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That Religion in Which All Men AgreeFreemasonry in American Culture$
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David G. Hackett

Print publication date: 2014

Print ISBN-13: 9780520281677

Published to California Scholarship Online: September 2014

DOI: 10.1525/california/9780520281677.001.0001

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PRINTED FROM CALIFORNIA SCHOLARSHIP ONLINE (www.california.universitypressscholarship.com). (c) Copyright University of California Press, 2019. All Rights Reserved. An individual user may print out a PDF of a single chapter of a monograph in CALSO for personal use.date: 16 October 2019

Introduction

Introduction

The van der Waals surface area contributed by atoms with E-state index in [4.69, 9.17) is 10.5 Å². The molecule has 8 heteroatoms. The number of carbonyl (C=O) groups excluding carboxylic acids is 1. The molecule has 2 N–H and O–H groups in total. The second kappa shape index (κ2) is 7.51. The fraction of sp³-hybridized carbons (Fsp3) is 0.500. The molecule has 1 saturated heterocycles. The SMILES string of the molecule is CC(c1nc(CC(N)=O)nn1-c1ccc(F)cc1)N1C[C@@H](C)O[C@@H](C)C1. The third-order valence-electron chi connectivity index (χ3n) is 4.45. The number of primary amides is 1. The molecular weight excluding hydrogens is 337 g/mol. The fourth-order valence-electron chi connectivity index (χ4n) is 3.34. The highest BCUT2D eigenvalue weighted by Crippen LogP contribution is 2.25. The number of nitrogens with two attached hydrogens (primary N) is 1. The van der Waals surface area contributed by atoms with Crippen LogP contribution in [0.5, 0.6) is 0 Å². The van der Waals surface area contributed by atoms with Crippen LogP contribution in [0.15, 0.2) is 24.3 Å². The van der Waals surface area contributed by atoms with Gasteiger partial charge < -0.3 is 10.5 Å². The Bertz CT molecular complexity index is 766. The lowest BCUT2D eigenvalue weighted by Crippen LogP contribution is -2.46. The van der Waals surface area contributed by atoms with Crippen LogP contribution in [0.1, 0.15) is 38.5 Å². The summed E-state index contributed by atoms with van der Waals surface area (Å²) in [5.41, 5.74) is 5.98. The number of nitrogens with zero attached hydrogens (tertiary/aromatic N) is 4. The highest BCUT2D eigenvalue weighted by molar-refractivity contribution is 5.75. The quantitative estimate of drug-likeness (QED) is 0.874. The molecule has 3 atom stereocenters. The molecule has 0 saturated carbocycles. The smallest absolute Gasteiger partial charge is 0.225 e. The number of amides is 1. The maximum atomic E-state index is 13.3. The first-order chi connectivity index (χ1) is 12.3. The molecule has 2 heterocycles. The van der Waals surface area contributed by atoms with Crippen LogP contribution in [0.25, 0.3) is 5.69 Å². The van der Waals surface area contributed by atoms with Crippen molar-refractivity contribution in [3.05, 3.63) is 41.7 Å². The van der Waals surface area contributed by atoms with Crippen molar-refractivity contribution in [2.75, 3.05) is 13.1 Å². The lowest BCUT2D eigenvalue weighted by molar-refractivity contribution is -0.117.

Chapter:
(p.1) Introduction
Source:
That Religion in Which All Men Agree
Author(s):

David G. Hackett

Publisher:
University of California Press
DOI:10.1525/california/9780520281677.003.0001

The introduction provides the central argument of the book. I argue that from the 1730s through the early twentieth century the changing beliefs and initiatory practices of this all-male society were broadly appropriated by the religious worlds of an evolving American social order. Moreover, to differing degrees and at different times, the cultural template of Freemasonry gave shape and content to the American “public sphere.” This argument is then placed in the context of recent scholarship on Freemasonry. This book draws upon recent scholarship and advances arguments intended to offer a more complete picture of Freemasonry in American culture. An overview of the book’s chapters is then provided.

Keywords:   Freemasonry, beliefs, practices, public sphere, culture, scholarship

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